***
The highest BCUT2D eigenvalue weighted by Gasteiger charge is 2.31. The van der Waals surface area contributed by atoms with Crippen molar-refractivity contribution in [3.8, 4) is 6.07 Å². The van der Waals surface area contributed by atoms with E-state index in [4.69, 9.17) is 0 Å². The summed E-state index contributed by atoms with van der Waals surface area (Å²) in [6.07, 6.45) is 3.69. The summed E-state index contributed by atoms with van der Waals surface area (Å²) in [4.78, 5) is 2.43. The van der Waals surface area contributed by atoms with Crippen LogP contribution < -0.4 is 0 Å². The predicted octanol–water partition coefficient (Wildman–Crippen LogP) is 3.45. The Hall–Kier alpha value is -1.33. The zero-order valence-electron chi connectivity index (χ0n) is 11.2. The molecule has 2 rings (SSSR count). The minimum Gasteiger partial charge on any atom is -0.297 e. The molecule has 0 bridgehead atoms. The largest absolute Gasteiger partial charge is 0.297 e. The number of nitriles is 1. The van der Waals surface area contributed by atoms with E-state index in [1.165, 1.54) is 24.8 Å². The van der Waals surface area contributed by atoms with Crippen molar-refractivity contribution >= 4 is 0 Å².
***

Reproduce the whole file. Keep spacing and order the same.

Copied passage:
The highest BCUT2D eigenvalue weighted by Gasteiger charge is 2.31. The van der Waals surface area contributed by atoms with Crippen molar-refractivity contribution in [3.8, 4) is 6.07 Å². The van der Waals surface area contributed by atoms with E-state index in [4.69, 9.17) is 0 Å². The summed E-state index contributed by atoms with van der Waals surface area (Å²) in [6.07, 6.45) is 3.69. The summed E-state index contributed by atoms with van der Waals surface area (Å²) in [4.78, 5) is 2.43. The van der Waals surface area contributed by atoms with Crippen LogP contribution < -0.4 is 0 Å². The predicted octanol–water partition coefficient (Wildman–Crippen LogP) is 3.45. The Hall–Kier alpha value is -1.33. The zero-order valence-electron chi connectivity index (χ0n) is 11.2. The molecule has 2 rings (SSSR count). The minimum Gasteiger partial charge on any atom is -0.297 e. The molecule has 0 bridgehead atoms. The largest absolute Gasteiger partial charge is 0.297 e. The number of nitriles is 1. The van der Waals surface area contributed by atoms with E-state index in [1.165, 1.54) is 24.8 Å². The van der Waals surface area contributed by atoms with Crippen molar-refractivity contribution >= 4 is 0 Å².